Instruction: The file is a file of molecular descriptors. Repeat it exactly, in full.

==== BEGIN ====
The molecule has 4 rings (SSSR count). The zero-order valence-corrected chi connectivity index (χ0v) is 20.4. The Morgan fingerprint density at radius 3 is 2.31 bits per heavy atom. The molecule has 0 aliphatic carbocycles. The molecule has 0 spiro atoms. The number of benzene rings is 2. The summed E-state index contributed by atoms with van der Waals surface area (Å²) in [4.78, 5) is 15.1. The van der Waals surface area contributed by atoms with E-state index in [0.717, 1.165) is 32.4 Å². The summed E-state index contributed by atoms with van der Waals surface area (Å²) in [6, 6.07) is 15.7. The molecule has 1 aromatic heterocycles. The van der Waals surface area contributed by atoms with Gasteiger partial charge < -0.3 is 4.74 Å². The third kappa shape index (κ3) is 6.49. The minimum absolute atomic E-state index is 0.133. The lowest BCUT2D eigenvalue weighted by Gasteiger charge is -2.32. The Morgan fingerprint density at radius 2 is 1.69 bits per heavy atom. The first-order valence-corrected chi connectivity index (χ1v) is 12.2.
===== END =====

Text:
The molecule has 4 rings (SSSR count). The zero-order valence-corrected chi connectivity index (χ0v) is 20.4. The Morgan fingerprint density at radius 3 is 2.31 bits per heavy atom. The molecule has 0 aliphatic carbocycles. The molecule has 0 spiro atoms. The number of benzene rings is 2. The summed E-state index contributed by atoms with van der Waals surface area (Å²) in [4.78, 5) is 15.1. The van der Waals surface area contributed by atoms with E-state index in [0.717, 1.165) is 32.4 Å². The summed E-state index contributed by atoms with van der Waals surface area (Å²) in [6, 6.07) is 15.7. The molecule has 1 aromatic heterocycles. The van der Waals surface area contributed by atoms with Gasteiger partial charge < -0.3 is 4.74 Å². The third kappa shape index (κ3) is 6.49. The minimum absolute atomic E-state index is 0.133. The lowest BCUT2D eigenvalue weighted by Gasteiger charge is -2.32. The Morgan fingerprint density at radius 2 is 1.69 bits per heavy atom. The first-order valence-corrected chi connectivity index (χ1v) is 12.2.